Death cap / Summer/Autumn/ Deadly
Meaning of Botanical Name
Phalloides refers to the shape of the young mushroom emerging from its egg sack.
DEADLY, this mushroom contains amotoxin, which in the first 6-12 hours after eating cause severe gastric upsets, those symptoms pass and the consumer is fine until day 3-4 when the severe liver and kidney damage has been done which leads to coma and death. (half a cap is enough to kill a human)
Could be confused with
The Fase Death Cap (Amanita Citrina) this mushroom smells strongly of raw potato and often has veil ( egg sack) reminants on the cap.
Field mushrooms (Agaricus Campestris) These mushrooms have pink to brown black gills not white and dont have a boulbous base or egg sace reminants at the base of the stem
The Death Cap occurs throughout Britain and Ireland and can also be found in other mainland European countries at low altitudes, the death cap is found also in northern Africa, many parts of Asia, and the USA . Other parts of the world, including Australia and South America, now contain the death cap due tree imports.
The death cap is mycorhizal with Oak trees
Like all amanita this mushroom grows from a volva (egg sack)
The cap is olive-brown and quite shiny, it doesnt have any warts or spots but does look fibrous towards the edge of the cap. Its often darker in the centre of the cap. Dome shaped when young and flattening with age, the edge is prone to splitting when dry.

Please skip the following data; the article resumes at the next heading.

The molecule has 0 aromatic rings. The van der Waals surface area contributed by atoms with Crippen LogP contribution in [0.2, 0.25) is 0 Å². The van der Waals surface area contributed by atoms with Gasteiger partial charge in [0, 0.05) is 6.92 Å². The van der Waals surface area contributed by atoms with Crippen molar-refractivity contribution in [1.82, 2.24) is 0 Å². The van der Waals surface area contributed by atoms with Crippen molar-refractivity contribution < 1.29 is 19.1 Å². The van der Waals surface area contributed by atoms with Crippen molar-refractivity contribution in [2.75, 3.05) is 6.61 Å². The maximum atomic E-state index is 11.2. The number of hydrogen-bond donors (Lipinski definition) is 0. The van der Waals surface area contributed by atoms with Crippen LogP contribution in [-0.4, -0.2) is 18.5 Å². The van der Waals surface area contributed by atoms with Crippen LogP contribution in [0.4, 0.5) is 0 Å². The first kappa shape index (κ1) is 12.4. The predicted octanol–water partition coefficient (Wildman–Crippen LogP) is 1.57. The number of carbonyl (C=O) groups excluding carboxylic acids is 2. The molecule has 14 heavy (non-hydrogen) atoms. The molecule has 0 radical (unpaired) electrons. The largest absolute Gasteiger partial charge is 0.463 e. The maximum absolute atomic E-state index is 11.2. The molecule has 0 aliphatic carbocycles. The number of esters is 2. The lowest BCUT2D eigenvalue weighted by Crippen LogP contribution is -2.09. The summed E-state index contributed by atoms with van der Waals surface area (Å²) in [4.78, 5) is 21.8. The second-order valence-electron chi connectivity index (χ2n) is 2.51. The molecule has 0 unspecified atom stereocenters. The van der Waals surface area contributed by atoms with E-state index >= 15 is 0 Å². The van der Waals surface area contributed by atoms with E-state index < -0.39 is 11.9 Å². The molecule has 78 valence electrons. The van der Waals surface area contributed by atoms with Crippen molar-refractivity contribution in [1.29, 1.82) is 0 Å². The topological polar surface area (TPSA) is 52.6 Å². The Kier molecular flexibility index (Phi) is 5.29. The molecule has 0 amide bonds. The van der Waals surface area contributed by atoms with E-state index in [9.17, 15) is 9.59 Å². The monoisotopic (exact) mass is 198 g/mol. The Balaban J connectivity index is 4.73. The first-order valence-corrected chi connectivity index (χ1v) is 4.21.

The gills are crowded and white, they are adnexed (narrowly joined to the stem) with age the gills begin to turn more of a creamy colour.
Stem & Skirt
The tall stem is creamy coloured with zig-zag like scales, it has a large striped veil (skirt).
The base is surrounded by the white volva (egg sack)
Slight sweet floral smell, becoming sickly as it matures
None- Do Not Eat This Mushroom!
Folklore, Tall Tales and not so Folklore
The roman Emperor Claudius was believed to of been poisoned by his wife with the death cap, she made him a meal of Caesar’s mushrooms and added some death caps. Also Emperor Charles the VI died due to death cap poisoning. The death cap has been the weapon of many poisoners through the centuries especially by ancient Greeks and Romans.